Skimkim
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Skimkim Yummies: Seared Scallops


Back from vacation!

Every year, my friends and I rent a huge house in The Outer Banks, NC for a week. We eat and drink like kings: fresh-caught fish, shrimp, oysters, crab and scallops nearly every night. No joke. Oh, and steak. Tons of beer, vodka and rum. We make ridiculous fruity drinks during the day for the beach and pool. I am kinda the unofficial cook for the week and I love it. I get to fry, sauté, bake and sear anything and everything (I leave the grilling to the dudes. They love it).

This year, my good friend Jeff revealed that he picks up tips from our dinner time festivities. We had some scallops laying around (it’s like that) and I decided searing them would be a great lesson. Although it may seem pretty easy, there are a few very important tips that, if not followed, will ruin your scallops. Here’s what Jeff learned:

Buy fresh.

Go to a fish market or store. Do not get these from your grocery store. Not even Whole Foods. I know it’s more convenient but I’m telling you, it’s worth the extra trip. Most grocery stores buy scallops in bulk and they come wet-packed in a sodium solution in a huge bucket. Get them from a trusted fish shop where they get them dry.

Dry, dry, dry.

Before you cook them, set them on a kitchen towel or paper towel and let them sit for a few minutes. The moisture will slowly be pulled out. Just blotting them will not be enough. As you sear, water will seep out and start to boil your meat – NOT sear. Make sure you do both sides.

Hot oiled pan.

Any oil or butter is fine. Keep in mind that with butter, the fat solids will burn. I like the flavor but some don’t. Either way, make sure you wipe off the pan in between batches and re-oil/heat. Your pan is ready when a flick of water sizzles. Season one side with salt and pepper. Place the seasoned side down in the pan. Season the naked side in the pan. I use the juices/butter/oil and spoon it over the naked side while waiting for the cooking side to sear. This gives the meat a tiny bit of heat and flavor.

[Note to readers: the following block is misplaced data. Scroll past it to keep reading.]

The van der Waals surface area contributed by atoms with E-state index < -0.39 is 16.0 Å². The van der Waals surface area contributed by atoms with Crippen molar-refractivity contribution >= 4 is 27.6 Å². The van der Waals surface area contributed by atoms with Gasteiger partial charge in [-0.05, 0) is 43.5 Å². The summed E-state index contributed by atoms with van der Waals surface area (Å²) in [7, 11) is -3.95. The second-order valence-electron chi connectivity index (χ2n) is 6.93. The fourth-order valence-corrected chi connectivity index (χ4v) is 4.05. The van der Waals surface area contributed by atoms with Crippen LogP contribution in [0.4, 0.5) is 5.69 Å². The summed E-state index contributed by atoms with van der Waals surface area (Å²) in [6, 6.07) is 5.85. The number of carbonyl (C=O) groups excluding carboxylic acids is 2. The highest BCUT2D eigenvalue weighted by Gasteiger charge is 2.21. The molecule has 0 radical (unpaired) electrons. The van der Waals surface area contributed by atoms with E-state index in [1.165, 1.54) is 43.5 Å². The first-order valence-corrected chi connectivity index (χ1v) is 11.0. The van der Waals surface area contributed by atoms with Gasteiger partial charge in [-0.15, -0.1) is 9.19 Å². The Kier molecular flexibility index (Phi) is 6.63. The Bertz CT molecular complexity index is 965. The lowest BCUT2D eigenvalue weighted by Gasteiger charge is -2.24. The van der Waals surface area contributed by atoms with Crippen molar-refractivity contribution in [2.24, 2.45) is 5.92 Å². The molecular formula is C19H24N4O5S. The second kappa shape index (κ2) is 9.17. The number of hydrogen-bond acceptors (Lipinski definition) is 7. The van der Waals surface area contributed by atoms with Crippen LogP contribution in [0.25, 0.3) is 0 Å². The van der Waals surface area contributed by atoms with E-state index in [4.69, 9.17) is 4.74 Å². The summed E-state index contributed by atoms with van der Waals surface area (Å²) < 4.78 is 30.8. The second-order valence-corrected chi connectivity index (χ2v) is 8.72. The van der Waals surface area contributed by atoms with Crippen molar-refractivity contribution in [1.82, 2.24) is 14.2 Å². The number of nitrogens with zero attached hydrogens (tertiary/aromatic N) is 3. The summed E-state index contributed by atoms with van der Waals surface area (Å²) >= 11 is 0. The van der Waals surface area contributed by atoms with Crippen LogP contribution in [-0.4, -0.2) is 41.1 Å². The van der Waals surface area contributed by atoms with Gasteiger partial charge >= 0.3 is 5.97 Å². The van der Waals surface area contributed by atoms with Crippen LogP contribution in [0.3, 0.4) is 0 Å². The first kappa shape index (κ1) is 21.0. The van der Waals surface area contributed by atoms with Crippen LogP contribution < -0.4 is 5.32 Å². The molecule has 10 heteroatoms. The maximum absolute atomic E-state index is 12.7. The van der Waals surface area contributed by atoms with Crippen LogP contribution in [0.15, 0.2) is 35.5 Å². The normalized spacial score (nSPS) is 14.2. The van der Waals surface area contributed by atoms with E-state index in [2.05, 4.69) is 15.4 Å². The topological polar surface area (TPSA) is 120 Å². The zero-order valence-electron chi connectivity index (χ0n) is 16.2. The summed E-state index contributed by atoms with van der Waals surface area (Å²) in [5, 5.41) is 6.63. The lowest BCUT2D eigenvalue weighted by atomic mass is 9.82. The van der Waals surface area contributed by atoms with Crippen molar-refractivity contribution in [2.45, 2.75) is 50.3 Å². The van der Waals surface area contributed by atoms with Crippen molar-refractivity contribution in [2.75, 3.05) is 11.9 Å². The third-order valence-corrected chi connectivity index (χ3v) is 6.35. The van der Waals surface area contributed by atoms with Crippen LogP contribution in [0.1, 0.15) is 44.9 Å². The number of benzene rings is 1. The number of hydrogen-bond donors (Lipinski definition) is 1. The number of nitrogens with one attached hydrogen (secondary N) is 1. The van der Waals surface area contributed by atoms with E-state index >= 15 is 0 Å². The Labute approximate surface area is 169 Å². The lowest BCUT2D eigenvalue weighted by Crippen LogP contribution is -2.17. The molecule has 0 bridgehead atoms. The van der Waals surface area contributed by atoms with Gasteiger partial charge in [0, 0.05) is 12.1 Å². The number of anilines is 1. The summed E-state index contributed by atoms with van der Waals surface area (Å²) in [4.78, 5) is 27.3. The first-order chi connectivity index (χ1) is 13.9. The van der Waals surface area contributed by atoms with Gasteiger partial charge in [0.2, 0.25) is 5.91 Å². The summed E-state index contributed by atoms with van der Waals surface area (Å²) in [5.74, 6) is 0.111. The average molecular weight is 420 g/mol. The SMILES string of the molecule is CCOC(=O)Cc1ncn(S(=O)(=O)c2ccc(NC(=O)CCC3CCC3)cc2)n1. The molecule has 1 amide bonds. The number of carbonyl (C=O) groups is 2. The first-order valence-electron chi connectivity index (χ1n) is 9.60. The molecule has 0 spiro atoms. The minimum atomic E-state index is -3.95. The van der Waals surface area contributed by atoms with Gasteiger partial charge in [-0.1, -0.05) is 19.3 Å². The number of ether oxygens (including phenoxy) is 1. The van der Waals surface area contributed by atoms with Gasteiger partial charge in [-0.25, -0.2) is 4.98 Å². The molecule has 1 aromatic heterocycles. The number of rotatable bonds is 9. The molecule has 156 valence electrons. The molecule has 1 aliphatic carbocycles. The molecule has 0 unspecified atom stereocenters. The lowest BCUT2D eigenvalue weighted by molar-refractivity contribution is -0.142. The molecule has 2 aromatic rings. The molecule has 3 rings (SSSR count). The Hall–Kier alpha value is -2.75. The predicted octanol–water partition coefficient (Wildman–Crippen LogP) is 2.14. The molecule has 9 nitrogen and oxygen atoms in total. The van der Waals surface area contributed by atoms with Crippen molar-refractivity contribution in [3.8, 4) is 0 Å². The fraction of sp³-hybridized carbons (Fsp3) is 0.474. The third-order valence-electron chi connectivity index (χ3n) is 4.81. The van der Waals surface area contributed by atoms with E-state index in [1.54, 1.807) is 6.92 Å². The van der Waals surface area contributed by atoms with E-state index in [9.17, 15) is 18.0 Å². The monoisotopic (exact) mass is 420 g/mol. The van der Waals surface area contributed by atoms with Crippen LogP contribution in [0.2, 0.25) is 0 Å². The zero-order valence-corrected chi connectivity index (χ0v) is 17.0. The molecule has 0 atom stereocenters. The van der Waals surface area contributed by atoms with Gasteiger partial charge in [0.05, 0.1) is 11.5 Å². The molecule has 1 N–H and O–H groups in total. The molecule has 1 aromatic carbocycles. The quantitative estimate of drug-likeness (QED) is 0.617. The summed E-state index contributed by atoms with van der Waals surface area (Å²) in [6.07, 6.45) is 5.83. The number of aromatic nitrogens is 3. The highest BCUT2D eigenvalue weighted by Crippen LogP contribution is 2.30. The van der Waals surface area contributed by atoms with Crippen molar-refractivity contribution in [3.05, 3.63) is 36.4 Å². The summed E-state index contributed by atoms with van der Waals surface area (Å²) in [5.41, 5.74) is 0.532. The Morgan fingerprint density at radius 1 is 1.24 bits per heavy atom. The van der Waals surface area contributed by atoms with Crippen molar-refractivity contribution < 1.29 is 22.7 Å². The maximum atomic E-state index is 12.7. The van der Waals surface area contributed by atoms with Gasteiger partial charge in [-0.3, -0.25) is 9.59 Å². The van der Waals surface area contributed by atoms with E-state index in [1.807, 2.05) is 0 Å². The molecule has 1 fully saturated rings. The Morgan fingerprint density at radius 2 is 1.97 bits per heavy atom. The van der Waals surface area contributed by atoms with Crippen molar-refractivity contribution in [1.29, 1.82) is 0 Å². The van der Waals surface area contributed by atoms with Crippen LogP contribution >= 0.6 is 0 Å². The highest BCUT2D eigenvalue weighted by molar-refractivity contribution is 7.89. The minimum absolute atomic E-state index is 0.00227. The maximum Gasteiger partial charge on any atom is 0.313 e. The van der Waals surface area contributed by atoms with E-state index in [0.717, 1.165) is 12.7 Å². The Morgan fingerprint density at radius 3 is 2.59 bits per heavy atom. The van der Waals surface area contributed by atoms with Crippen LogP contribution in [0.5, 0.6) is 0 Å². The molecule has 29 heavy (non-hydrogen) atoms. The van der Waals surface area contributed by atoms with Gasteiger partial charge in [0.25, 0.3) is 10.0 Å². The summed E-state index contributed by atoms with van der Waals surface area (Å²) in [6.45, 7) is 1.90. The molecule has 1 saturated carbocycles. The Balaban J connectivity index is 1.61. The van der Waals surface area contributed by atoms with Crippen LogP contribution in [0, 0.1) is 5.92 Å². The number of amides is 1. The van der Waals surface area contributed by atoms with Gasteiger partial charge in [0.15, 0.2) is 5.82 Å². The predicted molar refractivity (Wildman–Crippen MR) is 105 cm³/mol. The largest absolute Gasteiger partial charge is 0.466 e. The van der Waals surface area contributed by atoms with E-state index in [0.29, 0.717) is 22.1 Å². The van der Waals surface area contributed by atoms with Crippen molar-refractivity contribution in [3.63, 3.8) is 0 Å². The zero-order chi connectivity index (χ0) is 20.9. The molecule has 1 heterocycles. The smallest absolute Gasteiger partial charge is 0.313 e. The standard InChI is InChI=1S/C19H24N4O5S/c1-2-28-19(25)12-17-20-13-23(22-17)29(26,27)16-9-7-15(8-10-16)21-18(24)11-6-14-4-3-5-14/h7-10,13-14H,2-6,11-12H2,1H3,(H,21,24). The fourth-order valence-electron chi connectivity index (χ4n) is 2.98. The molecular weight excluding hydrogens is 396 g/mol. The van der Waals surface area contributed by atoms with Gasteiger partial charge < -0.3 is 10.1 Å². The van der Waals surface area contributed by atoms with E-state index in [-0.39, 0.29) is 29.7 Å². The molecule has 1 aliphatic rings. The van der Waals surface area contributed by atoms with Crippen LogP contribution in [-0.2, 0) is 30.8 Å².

Don’t touch.

A lot of people stir, shove and fiddle when they cook. As a general rule – don’t. Especially when searing meats, don’t touch! The searing happens with patience and time. For scallops, leave them for 2-3 minutes. You can check to see if you have the desired golden brown at the 2 minute mark. Flip to sear the naked side. You’ll know your scallops are done when they feel firm, not mushy. Place them on a plate when they’re done. Don’t leave them in the pan as they’ll continue to cook.

The scallops above are resting on a bed of leeks and red peppers that I sautéed using the fond from the scallop pan. Fond is the brown, caramelized stuff that’s on the bottom of the pan. It’s tasty and adds flavor – use it!

The night we had seared scallops, we also had fried oysters, soft-shell crabs, grilled swordfish & tuna, sautéed sugar snap peas and red cabbage slaw. The night before, we had shrimp cocktail and a seafood chowder I made with local squash, potatoes and sweet onion. I used bay scallops, mahi and shrimp, starting it off with this amazing bacon from Landhaus (the best bacon you’ve ever had in your life, I’m not lying).

I’m just sayin’.

@skimkim & facebook

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